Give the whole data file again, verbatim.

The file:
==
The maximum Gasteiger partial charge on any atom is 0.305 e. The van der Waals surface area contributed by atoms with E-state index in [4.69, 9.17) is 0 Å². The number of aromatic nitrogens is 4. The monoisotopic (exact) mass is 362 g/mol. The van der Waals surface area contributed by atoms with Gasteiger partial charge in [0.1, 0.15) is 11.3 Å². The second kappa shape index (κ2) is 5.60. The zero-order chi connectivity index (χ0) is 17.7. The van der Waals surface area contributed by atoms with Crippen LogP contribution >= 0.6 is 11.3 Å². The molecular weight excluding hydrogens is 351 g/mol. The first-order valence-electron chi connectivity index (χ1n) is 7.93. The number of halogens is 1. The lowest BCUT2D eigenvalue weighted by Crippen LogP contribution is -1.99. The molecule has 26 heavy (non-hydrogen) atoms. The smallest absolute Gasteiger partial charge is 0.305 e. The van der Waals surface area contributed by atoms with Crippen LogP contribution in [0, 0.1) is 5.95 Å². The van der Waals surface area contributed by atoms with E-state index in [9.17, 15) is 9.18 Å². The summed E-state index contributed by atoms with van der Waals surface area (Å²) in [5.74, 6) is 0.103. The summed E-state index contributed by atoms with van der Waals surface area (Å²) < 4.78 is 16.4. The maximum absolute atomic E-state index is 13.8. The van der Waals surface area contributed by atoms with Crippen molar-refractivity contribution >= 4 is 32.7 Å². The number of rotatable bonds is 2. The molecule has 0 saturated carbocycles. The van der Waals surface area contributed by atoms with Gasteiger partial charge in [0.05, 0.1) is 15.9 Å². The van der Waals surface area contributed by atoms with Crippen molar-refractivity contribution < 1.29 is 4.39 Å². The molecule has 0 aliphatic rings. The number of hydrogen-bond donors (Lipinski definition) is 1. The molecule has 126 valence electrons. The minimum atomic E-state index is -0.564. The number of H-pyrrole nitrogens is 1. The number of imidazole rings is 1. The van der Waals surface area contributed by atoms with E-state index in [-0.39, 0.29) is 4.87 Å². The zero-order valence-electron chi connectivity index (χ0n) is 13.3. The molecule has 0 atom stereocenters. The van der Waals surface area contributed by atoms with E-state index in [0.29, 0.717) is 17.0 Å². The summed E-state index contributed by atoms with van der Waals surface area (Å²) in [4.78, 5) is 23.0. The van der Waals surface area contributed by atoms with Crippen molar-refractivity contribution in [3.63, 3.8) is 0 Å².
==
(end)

The maximum Gasteiger partial charge on any atom is 0.305 e. The van der Waals surface area contributed by atoms with E-state index in [4.69, 9.17) is 0 Å². The number of aromatic nitrogens is 4. The monoisotopic (exact) mass is 362 g/mol. The van der Waals surface area contributed by atoms with Gasteiger partial charge in [0.1, 0.15) is 11.3 Å². The second kappa shape index (κ2) is 5.60. The zero-order chi connectivity index (χ0) is 17.7. The van der Waals surface area contributed by atoms with Crippen LogP contribution >= 0.6 is 11.3 Å². The molecular weight excluding hydrogens is 351 g/mol. The first-order valence-electron chi connectivity index (χ1n) is 7.93. The number of halogens is 1. The lowest BCUT2D eigenvalue weighted by Crippen LogP contribution is -1.99. The molecule has 26 heavy (non-hydrogen) atoms. The smallest absolute Gasteiger partial charge is 0.305 e. The van der Waals surface area contributed by atoms with Crippen LogP contribution in [0, 0.1) is 5.95 Å². The van der Waals surface area contributed by atoms with E-state index in [9.17, 15) is 9.18 Å². The summed E-state index contributed by atoms with van der Waals surface area (Å²) in [5.74, 6) is 0.103. The summed E-state index contributed by atoms with van der Waals surface area (Å²) < 4.78 is 16.4. The maximum absolute atomic E-state index is 13.8. The van der Waals surface area contributed by atoms with Crippen molar-refractivity contribution >= 4 is 32.7 Å². The number of rotatable bonds is 2. The molecule has 0 saturated carbocycles. The van der Waals surface area contributed by atoms with Gasteiger partial charge in [0.05, 0.1) is 15.9 Å². The van der Waals surface area contributed by atoms with Crippen molar-refractivity contribution < 1.29 is 4.39 Å². The molecule has 0 aliphatic rings. The number of hydrogen-bond donors (Lipinski definition) is 1. The molecule has 126 valence electrons. The minimum atomic E-state index is -0.564. The number of H-pyrrole nitrogens is 1. The number of imidazole rings is 1. The van der Waals surface area contributed by atoms with E-state index in [-0.39, 0.29) is 4.87 Å². The zero-order valence-electron chi connectivity index (χ0n) is 13.3. The molecule has 0 atom stereocenters. The van der Waals surface area contributed by atoms with E-state index in [0.29, 0.717) is 17.0 Å². The summed E-state index contributed by atoms with van der Waals surface area (Å²) in [4.78, 5) is 23.0. The van der Waals surface area contributed by atoms with Crippen molar-refractivity contribution in [3.63, 3.8) is 0 Å².